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Scientists "stress" plants to learn the secrets of microRNAs

06.09.2017 Nature, Interesting facts
transgenic plant of Arabidopsis. Laboratory test for modification

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Plants exposed to high temperatures or drought immediately regulate the functioning of their genes, which allows them to survive. In the future, knowledge of these processes will allow to grow plants resistant to difficult environmental conditions. But first, researchers must understand the formation and behaviour of microRNA molecules.

Dr. Katarzyna Knop from Adam Mickiewicz University in Poznań is working on basic mechanisms of gene regulation in plants. As part of her doctorate, she grew model plants Arabidopsis thaliana in special cabinets called phytotrons, on dishes with suitable medium, and then moved them from 22 to 37 degrees. Examination of the samples showed that only half an hour of high temperature exposure mobilized the plant to act - induced stress affected the regulation of gene function in the cell. Drought and salinity had similar effects.


The plant responds to stresses caused by physical factors and thus copes with changing environmental conditions. It turns out that very short microRNAs are involved in this response.


"They bind to their target, full-size RNA molecules, and can cause their cleavage, thus preventing the genes from converting into functional products, that is, proteins in the cell. MicroRNA molecules have very high regulatory potential, which means they can regulate the production of multiple proteins under various conditions" - explained Dr. Knop. The researcher has confirmed that the levels of many microRNAs in the cell changed under the influence of environmental stresses.


"I was particularly interested in the microRNAs located in introns of genes that code for functional proteins" - the researcher explained. "Introns, which are non-coding elements within the genes, have long been considered a junk product in the cell. In the transcription process, introns are removed. Then, coding sequences within the genes - exons - are joined together, and a protein is formed. We now know that introns are not always removed, and when they are not - then changes occur in proteins encoded by genes. This can significantly alter the functioning of the cell.".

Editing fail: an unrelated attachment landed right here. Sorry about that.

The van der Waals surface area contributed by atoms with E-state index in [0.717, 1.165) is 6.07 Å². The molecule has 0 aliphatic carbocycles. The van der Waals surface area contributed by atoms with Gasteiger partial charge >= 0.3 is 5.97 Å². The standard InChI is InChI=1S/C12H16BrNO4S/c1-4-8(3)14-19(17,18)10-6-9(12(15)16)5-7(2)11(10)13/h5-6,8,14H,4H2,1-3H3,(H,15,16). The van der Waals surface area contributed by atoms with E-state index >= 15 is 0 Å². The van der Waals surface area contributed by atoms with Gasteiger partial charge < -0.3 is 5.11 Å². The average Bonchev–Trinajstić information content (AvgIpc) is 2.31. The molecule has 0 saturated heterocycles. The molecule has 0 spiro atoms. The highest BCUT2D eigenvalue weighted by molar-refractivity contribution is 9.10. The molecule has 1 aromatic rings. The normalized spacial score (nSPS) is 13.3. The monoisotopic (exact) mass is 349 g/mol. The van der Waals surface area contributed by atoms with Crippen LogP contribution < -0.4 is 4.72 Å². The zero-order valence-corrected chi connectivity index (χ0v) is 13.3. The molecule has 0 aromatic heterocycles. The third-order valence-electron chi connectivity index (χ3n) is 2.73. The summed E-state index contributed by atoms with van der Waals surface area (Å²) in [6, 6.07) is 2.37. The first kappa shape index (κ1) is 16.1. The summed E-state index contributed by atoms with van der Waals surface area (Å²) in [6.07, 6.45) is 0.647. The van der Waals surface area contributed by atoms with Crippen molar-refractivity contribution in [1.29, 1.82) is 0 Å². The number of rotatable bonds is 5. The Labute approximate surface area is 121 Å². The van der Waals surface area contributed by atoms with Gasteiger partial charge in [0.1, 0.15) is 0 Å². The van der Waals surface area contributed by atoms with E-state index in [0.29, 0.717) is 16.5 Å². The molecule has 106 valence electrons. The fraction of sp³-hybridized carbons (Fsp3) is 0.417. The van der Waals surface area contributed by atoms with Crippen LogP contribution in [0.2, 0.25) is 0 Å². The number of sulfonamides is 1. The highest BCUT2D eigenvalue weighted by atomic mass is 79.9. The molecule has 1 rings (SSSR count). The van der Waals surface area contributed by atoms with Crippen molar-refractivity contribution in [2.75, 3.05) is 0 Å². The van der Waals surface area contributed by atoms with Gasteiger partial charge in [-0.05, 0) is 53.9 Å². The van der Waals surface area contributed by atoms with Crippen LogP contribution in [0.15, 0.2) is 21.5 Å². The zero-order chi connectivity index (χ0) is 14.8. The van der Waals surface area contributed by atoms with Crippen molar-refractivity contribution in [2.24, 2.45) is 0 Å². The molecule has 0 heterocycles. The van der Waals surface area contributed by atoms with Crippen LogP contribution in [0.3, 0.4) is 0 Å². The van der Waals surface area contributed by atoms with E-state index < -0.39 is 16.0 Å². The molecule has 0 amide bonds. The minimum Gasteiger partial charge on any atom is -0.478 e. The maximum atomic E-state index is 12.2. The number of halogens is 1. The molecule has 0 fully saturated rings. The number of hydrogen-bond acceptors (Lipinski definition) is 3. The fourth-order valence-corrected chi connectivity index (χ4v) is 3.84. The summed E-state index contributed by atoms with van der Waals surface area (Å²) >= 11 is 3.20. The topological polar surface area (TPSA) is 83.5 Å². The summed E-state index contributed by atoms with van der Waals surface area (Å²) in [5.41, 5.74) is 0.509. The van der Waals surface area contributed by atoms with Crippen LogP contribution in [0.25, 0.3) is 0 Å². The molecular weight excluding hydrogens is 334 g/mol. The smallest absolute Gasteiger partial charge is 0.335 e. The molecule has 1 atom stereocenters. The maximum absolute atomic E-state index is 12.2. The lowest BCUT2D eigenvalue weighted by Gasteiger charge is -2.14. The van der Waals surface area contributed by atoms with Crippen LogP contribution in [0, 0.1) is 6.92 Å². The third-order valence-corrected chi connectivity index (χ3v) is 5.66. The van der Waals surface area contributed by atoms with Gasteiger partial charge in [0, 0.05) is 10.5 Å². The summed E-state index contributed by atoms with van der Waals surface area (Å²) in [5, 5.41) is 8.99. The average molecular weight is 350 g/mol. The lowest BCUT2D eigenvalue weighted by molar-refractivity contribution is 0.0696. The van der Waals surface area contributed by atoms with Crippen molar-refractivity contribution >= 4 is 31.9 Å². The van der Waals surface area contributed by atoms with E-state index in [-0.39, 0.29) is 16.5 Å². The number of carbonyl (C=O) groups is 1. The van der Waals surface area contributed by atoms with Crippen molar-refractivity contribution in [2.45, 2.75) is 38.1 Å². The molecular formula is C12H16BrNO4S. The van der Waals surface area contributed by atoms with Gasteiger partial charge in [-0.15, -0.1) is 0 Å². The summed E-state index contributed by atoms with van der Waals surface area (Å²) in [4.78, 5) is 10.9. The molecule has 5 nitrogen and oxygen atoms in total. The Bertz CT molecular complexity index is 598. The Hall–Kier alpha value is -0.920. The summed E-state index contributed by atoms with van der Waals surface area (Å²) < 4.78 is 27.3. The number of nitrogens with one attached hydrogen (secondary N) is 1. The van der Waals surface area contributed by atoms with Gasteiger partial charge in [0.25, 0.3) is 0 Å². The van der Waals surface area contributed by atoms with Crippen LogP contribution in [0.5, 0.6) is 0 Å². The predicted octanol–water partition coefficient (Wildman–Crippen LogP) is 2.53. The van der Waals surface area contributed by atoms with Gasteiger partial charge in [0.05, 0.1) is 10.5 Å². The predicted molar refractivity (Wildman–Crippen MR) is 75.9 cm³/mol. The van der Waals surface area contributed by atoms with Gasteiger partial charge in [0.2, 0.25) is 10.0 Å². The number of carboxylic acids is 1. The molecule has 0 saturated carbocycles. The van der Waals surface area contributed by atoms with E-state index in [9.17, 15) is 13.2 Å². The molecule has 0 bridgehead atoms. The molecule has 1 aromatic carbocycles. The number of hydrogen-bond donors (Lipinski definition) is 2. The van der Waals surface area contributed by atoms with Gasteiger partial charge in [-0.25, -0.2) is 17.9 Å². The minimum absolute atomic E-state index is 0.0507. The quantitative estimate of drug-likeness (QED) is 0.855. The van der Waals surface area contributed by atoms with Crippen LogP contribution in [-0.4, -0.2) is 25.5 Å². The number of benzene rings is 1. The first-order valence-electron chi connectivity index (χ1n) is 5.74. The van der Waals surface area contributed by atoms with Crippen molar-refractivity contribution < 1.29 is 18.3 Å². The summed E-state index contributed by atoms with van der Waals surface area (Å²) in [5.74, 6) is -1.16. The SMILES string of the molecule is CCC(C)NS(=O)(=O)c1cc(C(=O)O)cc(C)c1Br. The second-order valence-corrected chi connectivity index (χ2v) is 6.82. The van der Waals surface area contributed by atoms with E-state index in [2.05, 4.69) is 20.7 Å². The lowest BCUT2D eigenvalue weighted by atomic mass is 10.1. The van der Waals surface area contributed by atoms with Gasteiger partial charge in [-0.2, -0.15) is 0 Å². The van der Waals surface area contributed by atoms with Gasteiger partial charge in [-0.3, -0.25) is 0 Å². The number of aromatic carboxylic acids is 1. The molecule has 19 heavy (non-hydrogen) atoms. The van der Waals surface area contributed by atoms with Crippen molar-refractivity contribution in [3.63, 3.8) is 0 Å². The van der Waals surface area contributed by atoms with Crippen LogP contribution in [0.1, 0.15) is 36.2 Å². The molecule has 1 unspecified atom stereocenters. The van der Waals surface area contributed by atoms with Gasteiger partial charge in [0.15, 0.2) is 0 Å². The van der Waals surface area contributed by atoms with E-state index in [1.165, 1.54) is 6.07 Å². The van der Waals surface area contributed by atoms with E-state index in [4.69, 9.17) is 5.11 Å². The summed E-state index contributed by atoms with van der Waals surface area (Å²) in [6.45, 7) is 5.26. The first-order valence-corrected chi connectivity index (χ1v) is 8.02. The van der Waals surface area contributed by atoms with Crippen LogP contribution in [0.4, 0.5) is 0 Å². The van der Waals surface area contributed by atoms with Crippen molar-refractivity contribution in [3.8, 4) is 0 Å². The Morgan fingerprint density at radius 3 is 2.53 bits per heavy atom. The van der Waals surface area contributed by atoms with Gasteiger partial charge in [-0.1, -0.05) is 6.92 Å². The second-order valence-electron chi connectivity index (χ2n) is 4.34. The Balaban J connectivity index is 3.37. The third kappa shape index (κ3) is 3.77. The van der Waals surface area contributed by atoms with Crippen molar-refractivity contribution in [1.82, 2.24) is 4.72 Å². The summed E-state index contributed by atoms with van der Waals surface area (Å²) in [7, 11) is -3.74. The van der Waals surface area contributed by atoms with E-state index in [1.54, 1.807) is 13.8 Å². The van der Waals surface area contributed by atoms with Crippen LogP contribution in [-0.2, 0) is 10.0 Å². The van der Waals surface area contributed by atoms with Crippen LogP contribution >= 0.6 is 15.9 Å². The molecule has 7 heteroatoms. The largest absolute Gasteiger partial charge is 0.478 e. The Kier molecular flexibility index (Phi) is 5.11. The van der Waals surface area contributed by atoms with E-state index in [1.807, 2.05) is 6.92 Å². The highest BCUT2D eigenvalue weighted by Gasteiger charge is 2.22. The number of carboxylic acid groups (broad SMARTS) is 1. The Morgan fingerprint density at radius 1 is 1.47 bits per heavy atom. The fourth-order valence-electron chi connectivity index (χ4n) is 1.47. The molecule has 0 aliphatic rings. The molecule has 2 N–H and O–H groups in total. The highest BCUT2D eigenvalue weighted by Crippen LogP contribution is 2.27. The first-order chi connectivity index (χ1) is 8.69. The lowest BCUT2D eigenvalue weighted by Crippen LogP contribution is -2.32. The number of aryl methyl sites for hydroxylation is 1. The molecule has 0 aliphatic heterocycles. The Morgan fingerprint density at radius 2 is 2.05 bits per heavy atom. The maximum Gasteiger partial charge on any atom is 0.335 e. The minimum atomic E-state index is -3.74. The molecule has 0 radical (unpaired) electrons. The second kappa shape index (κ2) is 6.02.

Dr Knop discovered that in a cell there is a rivalry between the formation of a functional protein and the formation of a microRNA molecule from the intron of the gene encoding the protein. This rivalry is particularly important when the plant is under stress.


"If we understand these complex mechanisms in the cell, then in the future we will be able to create transgenic plants that will cope better with difficult environmental conditions. Potentially, by manipulating the microRNA levels, we will be able to increase the resistance of plants to stress such as drought or high temperature" - anticipates the biotechnologist.


Katarzyna Knop conducted research at the Department of Gene Expression of the Institute of Molecular Biology and Biotechnology under the supervision of Prof. Zofia Szweykowska-Kulińska.


Dr. Knop is this year's winner of the START stipend awarded by the Foundation for Polish Science. She is currently a fellow at University of Dundee, Scotland, where she is learning the lastest global RNA and protein analysis techniques. The fellowship is financed by National Science Centre as part of an ETIUDA scholarship.


PAP - Science and Scholarship in Poland, Karolina Duszczyk


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Tags: genes , plants
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